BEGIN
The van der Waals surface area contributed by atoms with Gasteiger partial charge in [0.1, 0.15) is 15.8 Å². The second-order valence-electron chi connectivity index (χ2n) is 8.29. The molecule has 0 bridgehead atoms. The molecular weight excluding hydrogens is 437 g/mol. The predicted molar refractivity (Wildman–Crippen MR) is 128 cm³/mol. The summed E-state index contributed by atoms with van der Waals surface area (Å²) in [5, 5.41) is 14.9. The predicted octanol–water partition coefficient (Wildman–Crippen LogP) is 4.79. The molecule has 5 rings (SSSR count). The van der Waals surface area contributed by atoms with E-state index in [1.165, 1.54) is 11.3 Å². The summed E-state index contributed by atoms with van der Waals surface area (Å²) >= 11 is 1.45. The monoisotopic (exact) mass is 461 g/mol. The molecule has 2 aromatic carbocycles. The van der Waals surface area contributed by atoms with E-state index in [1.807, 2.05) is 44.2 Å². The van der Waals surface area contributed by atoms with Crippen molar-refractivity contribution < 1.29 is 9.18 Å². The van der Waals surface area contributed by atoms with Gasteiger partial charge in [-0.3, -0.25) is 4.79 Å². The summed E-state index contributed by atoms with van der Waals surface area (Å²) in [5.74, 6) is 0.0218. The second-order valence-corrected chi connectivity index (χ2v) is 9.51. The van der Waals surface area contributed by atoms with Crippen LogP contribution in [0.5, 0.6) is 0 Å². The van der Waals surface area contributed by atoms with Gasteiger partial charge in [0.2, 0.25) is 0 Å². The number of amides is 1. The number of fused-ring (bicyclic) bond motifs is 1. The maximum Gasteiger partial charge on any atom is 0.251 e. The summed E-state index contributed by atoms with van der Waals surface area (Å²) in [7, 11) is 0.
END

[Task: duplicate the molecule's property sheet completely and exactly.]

The van der Waals surface area contributed by atoms with Gasteiger partial charge in [0.1, 0.15) is 15.8 Å². The second-order valence-electron chi connectivity index (χ2n) is 8.29. The molecule has 0 bridgehead atoms. The molecular weight excluding hydrogens is 437 g/mol. The predicted molar refractivity (Wildman–Crippen MR) is 128 cm³/mol. The summed E-state index contributed by atoms with van der Waals surface area (Å²) in [5, 5.41) is 14.9. The predicted octanol–water partition coefficient (Wildman–Crippen LogP) is 4.79. The molecule has 5 rings (SSSR count). The van der Waals surface area contributed by atoms with E-state index in [1.165, 1.54) is 11.3 Å². The summed E-state index contributed by atoms with van der Waals surface area (Å²) >= 11 is 1.45. The monoisotopic (exact) mass is 461 g/mol. The molecule has 2 aromatic carbocycles. The van der Waals surface area contributed by atoms with E-state index in [1.807, 2.05) is 44.2 Å². The van der Waals surface area contributed by atoms with Crippen molar-refractivity contribution < 1.29 is 9.18 Å². The van der Waals surface area contributed by atoms with Gasteiger partial charge in [-0.3, -0.25) is 4.79 Å². The summed E-state index contributed by atoms with van der Waals surface area (Å²) in [5.74, 6) is 0.0218. The second-order valence-corrected chi connectivity index (χ2v) is 9.51. The van der Waals surface area contributed by atoms with Crippen LogP contribution in [0.5, 0.6) is 0 Å². The van der Waals surface area contributed by atoms with Gasteiger partial charge in [0.2, 0.25) is 0 Å². The number of amides is 1. The number of fused-ring (bicyclic) bond motifs is 1. The maximum Gasteiger partial charge on any atom is 0.251 e. The summed E-state index contributed by atoms with van der Waals surface area (Å²) in [7, 11) is 0.